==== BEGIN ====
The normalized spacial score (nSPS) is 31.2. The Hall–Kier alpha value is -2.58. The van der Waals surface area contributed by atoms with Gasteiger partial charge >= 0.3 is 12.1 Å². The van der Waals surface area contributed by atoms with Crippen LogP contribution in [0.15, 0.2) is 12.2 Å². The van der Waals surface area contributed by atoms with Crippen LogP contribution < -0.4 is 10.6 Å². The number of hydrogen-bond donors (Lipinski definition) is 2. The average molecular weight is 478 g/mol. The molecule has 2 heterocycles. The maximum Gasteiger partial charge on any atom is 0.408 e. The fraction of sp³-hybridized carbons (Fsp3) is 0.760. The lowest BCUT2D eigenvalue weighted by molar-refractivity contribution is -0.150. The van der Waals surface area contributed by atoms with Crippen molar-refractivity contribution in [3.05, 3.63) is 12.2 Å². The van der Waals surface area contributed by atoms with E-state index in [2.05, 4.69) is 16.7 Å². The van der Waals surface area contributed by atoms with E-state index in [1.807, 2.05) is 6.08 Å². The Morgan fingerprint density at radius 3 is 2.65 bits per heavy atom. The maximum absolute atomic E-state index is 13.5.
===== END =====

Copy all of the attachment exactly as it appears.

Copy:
The normalized spacial score (nSPS) is 31.2. The Hall–Kier alpha value is -2.58. The van der Waals surface area contributed by atoms with Gasteiger partial charge >= 0.3 is 12.1 Å². The van der Waals surface area contributed by atoms with Crippen LogP contribution in [0.15, 0.2) is 12.2 Å². The van der Waals surface area contributed by atoms with Crippen LogP contribution < -0.4 is 10.6 Å². The number of hydrogen-bond donors (Lipinski definition) is 2. The average molecular weight is 478 g/mol. The molecule has 2 heterocycles. The maximum Gasteiger partial charge on any atom is 0.408 e. The fraction of sp³-hybridized carbons (Fsp3) is 0.760. The lowest BCUT2D eigenvalue weighted by molar-refractivity contribution is -0.150. The van der Waals surface area contributed by atoms with Crippen molar-refractivity contribution in [3.05, 3.63) is 12.2 Å². The van der Waals surface area contributed by atoms with E-state index in [2.05, 4.69) is 16.7 Å². The van der Waals surface area contributed by atoms with E-state index in [1.807, 2.05) is 6.08 Å². The Morgan fingerprint density at radius 3 is 2.65 bits per heavy atom. The maximum absolute atomic E-state index is 13.5.